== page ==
The Supreme Court today ruled that the principle of proportionality, one of the general principles of EU law, applied to decisions to extend transitional provisions restricting the freedom of movement of nationals of eight of the ten states which acceded to membership of the Union in 2003 (A8 nationals).
In the Accession Treaty, the Member States were permitted to derogate from the right of freedom of movement for an initial period of five years. The UK chose to derogate by introducing the Workers’ Registration Scheme, under which A8 nationals were required to register before starting work and when changing jobs. A fee of £90 was charged for each registration. The obligation to register applied until the A8 national had been working for a continuous period of 12 months. Failure to register under the scheme meant that the A8 national would not derive from the work the right to reside in the UK.
The Accession Treaty permitted Member States to extend the derogations for a further two years “in case of serious disturbances of its labour market or threat thereof”. In 2008, the Government asked the Migration Advisory Committee to advise whether the Workers’ Registration Scheme should be extended under this provision. It advised that there was the economic downturn constituted a serious disturbance of the UK labour market and that extending the scheme could have a small effect in mitigating that by reducing inflows of A8 nationals.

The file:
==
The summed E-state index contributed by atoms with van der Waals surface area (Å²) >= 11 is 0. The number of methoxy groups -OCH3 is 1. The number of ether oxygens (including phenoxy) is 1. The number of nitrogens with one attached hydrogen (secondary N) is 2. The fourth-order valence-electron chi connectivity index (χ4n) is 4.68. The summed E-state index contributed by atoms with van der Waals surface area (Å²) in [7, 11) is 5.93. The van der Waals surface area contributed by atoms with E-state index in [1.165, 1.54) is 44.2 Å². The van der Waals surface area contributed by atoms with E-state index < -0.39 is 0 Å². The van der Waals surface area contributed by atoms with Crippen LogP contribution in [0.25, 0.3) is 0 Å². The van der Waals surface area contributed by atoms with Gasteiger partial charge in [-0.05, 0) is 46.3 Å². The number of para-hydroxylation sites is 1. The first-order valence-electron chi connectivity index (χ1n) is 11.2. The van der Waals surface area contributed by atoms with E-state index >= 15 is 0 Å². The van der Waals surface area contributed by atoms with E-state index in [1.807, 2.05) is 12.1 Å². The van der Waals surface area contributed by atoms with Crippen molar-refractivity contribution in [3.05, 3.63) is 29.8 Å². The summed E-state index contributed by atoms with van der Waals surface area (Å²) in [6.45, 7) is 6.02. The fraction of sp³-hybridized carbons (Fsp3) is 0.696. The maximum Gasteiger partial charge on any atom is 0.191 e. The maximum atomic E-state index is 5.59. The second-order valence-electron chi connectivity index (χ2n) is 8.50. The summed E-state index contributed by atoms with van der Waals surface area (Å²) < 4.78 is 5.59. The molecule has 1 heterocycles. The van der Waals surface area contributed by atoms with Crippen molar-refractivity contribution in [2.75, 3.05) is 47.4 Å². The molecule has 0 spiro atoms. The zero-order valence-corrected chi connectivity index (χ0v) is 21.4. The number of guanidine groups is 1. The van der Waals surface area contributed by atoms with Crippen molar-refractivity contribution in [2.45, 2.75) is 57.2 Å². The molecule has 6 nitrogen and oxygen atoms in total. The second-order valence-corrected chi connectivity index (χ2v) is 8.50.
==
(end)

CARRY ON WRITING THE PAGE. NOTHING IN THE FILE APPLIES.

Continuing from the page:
The Claimant was refused state pension credit, which required 3 years’ residence in the UK prior to retirement, because for part of those 3 years, she had not been registered in accordance with the scheme. The Upper Tribunal ruled that the decision to extend the scheme was disproportionate because it had a potentially serious effect on individuals but the benefit was small and speculative at best. It also held that, under the Citizens’ Directive, there was no requirement for 3 years’ lawful residence; any residence would do. The Court of Appeal upheld the finding on proportionality, but differed on the construction of the Citizens’ Directive.
The Supreme Court permitted the Secretary of State to advance a point not argued below: that the principle of proportionality did not apply at all to decisions to apply the derogations under the Accession Treaty, because the purpose of those provisions was to prevent any relevant EU right or interest from arising at all; and where no relevant protected interest was in play, the principle of proportionality did not apply.
In a judgment by Lord Lloyd Jones and Lord Sales (with which the other members of the panel agreed), the Court declined to depart from the decision of the House of Lords in Zalewska v Department for Social Development  1 WLR 2602 that the general principle of proportionality did apply, even though the primary treaty provisions guaranteeing free movement did not. The Court upheld the Upper Tribunal’s assessment that the small and speculative benefits of the decision were disproportionate stricto sensu in light of the substantial and serious effects on individuals. The Court held that these points were acte clair. The Court also held that the Upper Tribunal’s construction of Article 17 of the Citizens’ Directive should be preferred over that of the Court of Appeal.
The judgment is here.
Martin Chamberlain QC was lead counsel for the Secretary of State for Work and Pensions.